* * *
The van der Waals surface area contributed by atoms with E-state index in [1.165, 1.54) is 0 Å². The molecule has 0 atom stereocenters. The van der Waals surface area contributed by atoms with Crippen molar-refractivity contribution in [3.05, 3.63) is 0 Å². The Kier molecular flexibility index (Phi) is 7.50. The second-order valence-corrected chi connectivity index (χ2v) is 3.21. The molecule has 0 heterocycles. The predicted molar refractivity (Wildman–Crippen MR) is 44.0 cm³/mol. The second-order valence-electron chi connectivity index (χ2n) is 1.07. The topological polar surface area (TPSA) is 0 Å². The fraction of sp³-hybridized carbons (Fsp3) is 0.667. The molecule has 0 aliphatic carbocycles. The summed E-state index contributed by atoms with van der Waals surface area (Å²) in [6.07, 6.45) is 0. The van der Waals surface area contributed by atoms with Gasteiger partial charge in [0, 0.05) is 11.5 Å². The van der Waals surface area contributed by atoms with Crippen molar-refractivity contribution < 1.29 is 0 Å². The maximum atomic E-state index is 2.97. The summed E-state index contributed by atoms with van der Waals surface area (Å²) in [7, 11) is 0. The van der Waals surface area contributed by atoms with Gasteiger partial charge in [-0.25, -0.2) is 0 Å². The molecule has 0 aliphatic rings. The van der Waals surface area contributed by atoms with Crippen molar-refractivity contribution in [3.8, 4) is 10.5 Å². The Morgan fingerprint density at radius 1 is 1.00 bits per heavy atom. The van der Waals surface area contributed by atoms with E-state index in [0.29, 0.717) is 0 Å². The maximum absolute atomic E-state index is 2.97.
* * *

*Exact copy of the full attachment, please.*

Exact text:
The van der Waals surface area contributed by atoms with E-state index in [1.165, 1.54) is 0 Å². The molecule has 0 atom stereocenters. The van der Waals surface area contributed by atoms with Crippen molar-refractivity contribution in [3.05, 3.63) is 0 Å². The Kier molecular flexibility index (Phi) is 7.50. The second-order valence-corrected chi connectivity index (χ2v) is 3.21. The molecule has 0 heterocycles. The predicted molar refractivity (Wildman–Crippen MR) is 44.0 cm³/mol. The second-order valence-electron chi connectivity index (χ2n) is 1.07. The topological polar surface area (TPSA) is 0 Å². The fraction of sp³-hybridized carbons (Fsp3) is 0.667. The molecule has 0 aliphatic carbocycles. The summed E-state index contributed by atoms with van der Waals surface area (Å²) in [6.07, 6.45) is 0. The van der Waals surface area contributed by atoms with Gasteiger partial charge in [0, 0.05) is 11.5 Å². The van der Waals surface area contributed by atoms with Crippen molar-refractivity contribution < 1.29 is 0 Å². The maximum atomic E-state index is 2.97. The summed E-state index contributed by atoms with van der Waals surface area (Å²) in [7, 11) is 0. The van der Waals surface area contributed by atoms with Gasteiger partial charge in [-0.25, -0.2) is 0 Å². The molecule has 0 aliphatic rings. The van der Waals surface area contributed by atoms with Crippen molar-refractivity contribution in [3.8, 4) is 10.5 Å². The Morgan fingerprint density at radius 1 is 1.00 bits per heavy atom. The van der Waals surface area contributed by atoms with E-state index in [0.29, 0.717) is 0 Å². The maximum absolute atomic E-state index is 2.97.